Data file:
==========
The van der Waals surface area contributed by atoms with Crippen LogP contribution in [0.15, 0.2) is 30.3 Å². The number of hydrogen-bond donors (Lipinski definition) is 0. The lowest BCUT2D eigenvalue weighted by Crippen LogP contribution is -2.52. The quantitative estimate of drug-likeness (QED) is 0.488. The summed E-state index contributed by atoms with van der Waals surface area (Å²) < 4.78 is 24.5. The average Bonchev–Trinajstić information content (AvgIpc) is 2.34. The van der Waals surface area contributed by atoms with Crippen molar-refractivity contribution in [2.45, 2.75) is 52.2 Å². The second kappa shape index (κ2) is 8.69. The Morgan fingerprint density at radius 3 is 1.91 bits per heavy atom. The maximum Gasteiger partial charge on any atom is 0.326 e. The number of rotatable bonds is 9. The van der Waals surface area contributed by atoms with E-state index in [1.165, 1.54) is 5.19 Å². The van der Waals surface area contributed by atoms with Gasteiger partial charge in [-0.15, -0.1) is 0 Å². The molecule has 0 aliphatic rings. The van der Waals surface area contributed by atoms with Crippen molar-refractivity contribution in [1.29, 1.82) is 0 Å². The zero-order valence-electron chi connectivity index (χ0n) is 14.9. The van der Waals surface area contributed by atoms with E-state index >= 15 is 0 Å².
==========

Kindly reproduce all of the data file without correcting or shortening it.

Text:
The van der Waals surface area contributed by atoms with Crippen LogP contribution in [0.15, 0.2) is 30.3 Å². The number of hydrogen-bond donors (Lipinski definition) is 0. The lowest BCUT2D eigenvalue weighted by Crippen LogP contribution is -2.52. The quantitative estimate of drug-likeness (QED) is 0.488. The summed E-state index contributed by atoms with van der Waals surface area (Å²) < 4.78 is 24.5. The average Bonchev–Trinajstić information content (AvgIpc) is 2.34. The van der Waals surface area contributed by atoms with Crippen molar-refractivity contribution in [2.45, 2.75) is 52.2 Å². The second kappa shape index (κ2) is 8.69. The Morgan fingerprint density at radius 3 is 1.91 bits per heavy atom. The maximum Gasteiger partial charge on any atom is 0.326 e. The number of rotatable bonds is 9. The van der Waals surface area contributed by atoms with E-state index in [1.165, 1.54) is 5.19 Å². The van der Waals surface area contributed by atoms with Gasteiger partial charge in [-0.15, -0.1) is 0 Å². The molecule has 0 aliphatic rings. The van der Waals surface area contributed by atoms with Crippen molar-refractivity contribution in [1.29, 1.82) is 0 Å². The zero-order valence-electron chi connectivity index (χ0n) is 14.9. The van der Waals surface area contributed by atoms with E-state index >= 15 is 0 Å².